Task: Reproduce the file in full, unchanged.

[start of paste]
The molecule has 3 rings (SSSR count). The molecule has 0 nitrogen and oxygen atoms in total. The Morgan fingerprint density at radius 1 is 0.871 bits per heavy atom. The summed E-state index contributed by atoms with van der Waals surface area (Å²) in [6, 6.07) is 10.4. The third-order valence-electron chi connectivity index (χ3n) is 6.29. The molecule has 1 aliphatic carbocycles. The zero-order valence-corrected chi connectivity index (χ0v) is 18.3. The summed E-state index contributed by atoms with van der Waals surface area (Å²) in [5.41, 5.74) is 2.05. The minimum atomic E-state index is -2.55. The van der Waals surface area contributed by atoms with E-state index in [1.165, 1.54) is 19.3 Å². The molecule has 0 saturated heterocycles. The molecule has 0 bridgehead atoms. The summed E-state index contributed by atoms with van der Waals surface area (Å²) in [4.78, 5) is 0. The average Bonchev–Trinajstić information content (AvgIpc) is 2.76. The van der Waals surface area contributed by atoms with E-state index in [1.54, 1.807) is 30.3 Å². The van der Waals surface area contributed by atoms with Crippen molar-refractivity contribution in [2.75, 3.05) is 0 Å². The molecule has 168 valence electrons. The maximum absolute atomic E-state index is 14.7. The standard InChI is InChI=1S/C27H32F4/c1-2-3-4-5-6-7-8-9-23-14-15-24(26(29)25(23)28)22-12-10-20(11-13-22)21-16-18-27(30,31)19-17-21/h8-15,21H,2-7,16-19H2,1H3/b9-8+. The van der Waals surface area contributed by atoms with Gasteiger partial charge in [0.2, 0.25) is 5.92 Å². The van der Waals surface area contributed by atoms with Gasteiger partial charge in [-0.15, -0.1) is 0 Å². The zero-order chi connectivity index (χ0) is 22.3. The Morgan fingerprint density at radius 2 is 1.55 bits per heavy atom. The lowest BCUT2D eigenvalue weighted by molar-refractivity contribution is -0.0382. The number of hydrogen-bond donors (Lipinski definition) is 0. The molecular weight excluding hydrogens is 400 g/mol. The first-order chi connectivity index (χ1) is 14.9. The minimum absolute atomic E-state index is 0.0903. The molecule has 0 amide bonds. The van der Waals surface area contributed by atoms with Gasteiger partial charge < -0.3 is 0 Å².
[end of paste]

The molecule has 3 rings (SSSR count). The molecule has 0 nitrogen and oxygen atoms in total. The Morgan fingerprint density at radius 1 is 0.871 bits per heavy atom. The summed E-state index contributed by atoms with van der Waals surface area (Å²) in [6, 6.07) is 10.4. The third-order valence-electron chi connectivity index (χ3n) is 6.29. The molecule has 1 aliphatic carbocycles. The zero-order valence-corrected chi connectivity index (χ0v) is 18.3. The summed E-state index contributed by atoms with van der Waals surface area (Å²) in [5.41, 5.74) is 2.05. The minimum atomic E-state index is -2.55. The van der Waals surface area contributed by atoms with E-state index in [1.165, 1.54) is 19.3 Å². The molecule has 0 saturated heterocycles. The molecule has 0 bridgehead atoms. The summed E-state index contributed by atoms with van der Waals surface area (Å²) in [4.78, 5) is 0. The average Bonchev–Trinajstić information content (AvgIpc) is 2.76. The van der Waals surface area contributed by atoms with E-state index in [1.54, 1.807) is 30.3 Å². The van der Waals surface area contributed by atoms with Crippen molar-refractivity contribution in [2.75, 3.05) is 0 Å². The molecule has 168 valence electrons. The maximum absolute atomic E-state index is 14.7. The standard InChI is InChI=1S/C27H32F4/c1-2-3-4-5-6-7-8-9-23-14-15-24(26(29)25(23)28)22-12-10-20(11-13-22)21-16-18-27(30,31)19-17-21/h8-15,21H,2-7,16-19H2,1H3/b9-8+. The van der Waals surface area contributed by atoms with Gasteiger partial charge in [0.2, 0.25) is 5.92 Å². The van der Waals surface area contributed by atoms with Gasteiger partial charge in [-0.15, -0.1) is 0 Å². The zero-order chi connectivity index (χ0) is 22.3. The Morgan fingerprint density at radius 2 is 1.55 bits per heavy atom. The lowest BCUT2D eigenvalue weighted by molar-refractivity contribution is -0.0382. The number of hydrogen-bond donors (Lipinski definition) is 0. The molecular weight excluding hydrogens is 400 g/mol. The first-order chi connectivity index (χ1) is 14.9. The minimum absolute atomic E-state index is 0.0903. The molecule has 0 amide bonds. The van der Waals surface area contributed by atoms with Gasteiger partial charge < -0.3 is 0 Å².